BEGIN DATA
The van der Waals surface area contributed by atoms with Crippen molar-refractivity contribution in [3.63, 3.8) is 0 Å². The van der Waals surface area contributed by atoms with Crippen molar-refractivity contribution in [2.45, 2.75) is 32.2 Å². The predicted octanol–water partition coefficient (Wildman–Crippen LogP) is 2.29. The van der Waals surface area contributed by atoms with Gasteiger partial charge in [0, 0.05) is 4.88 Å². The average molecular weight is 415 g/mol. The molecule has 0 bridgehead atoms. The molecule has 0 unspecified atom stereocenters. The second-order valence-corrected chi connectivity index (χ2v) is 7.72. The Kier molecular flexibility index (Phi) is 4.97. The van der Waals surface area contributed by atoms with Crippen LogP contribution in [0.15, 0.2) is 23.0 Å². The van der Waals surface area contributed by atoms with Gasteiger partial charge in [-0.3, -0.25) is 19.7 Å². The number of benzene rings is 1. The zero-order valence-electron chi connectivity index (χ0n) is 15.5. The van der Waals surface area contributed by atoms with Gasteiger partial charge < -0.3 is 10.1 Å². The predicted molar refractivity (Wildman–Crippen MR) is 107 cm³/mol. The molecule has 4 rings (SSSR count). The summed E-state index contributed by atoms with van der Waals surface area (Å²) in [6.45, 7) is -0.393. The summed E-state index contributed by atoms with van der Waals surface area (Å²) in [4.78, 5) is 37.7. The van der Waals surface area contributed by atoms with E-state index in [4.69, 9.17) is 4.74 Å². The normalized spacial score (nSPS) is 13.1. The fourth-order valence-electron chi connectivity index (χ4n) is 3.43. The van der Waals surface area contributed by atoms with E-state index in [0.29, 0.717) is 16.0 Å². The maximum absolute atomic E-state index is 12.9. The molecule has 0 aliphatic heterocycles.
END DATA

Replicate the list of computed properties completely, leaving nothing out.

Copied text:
The van der Waals surface area contributed by atoms with Crippen molar-refractivity contribution in [3.63, 3.8) is 0 Å². The van der Waals surface area contributed by atoms with Crippen molar-refractivity contribution in [2.45, 2.75) is 32.2 Å². The predicted octanol–water partition coefficient (Wildman–Crippen LogP) is 2.29. The van der Waals surface area contributed by atoms with Gasteiger partial charge in [0, 0.05) is 4.88 Å². The average molecular weight is 415 g/mol. The molecule has 0 bridgehead atoms. The molecule has 0 unspecified atom stereocenters. The second-order valence-corrected chi connectivity index (χ2v) is 7.72. The Kier molecular flexibility index (Phi) is 4.97. The van der Waals surface area contributed by atoms with Crippen LogP contribution in [0.15, 0.2) is 23.0 Å². The van der Waals surface area contributed by atoms with Gasteiger partial charge in [-0.3, -0.25) is 19.7 Å². The number of benzene rings is 1. The zero-order valence-electron chi connectivity index (χ0n) is 15.5. The van der Waals surface area contributed by atoms with Gasteiger partial charge < -0.3 is 10.1 Å². The predicted molar refractivity (Wildman–Crippen MR) is 107 cm³/mol. The molecule has 4 rings (SSSR count). The summed E-state index contributed by atoms with van der Waals surface area (Å²) in [6.45, 7) is -0.393. The summed E-state index contributed by atoms with van der Waals surface area (Å²) in [4.78, 5) is 37.7. The van der Waals surface area contributed by atoms with E-state index in [4.69, 9.17) is 4.74 Å². The normalized spacial score (nSPS) is 13.1. The fourth-order valence-electron chi connectivity index (χ4n) is 3.43. The van der Waals surface area contributed by atoms with E-state index in [0.29, 0.717) is 16.0 Å². The maximum absolute atomic E-state index is 12.9. The molecule has 0 aliphatic heterocycles.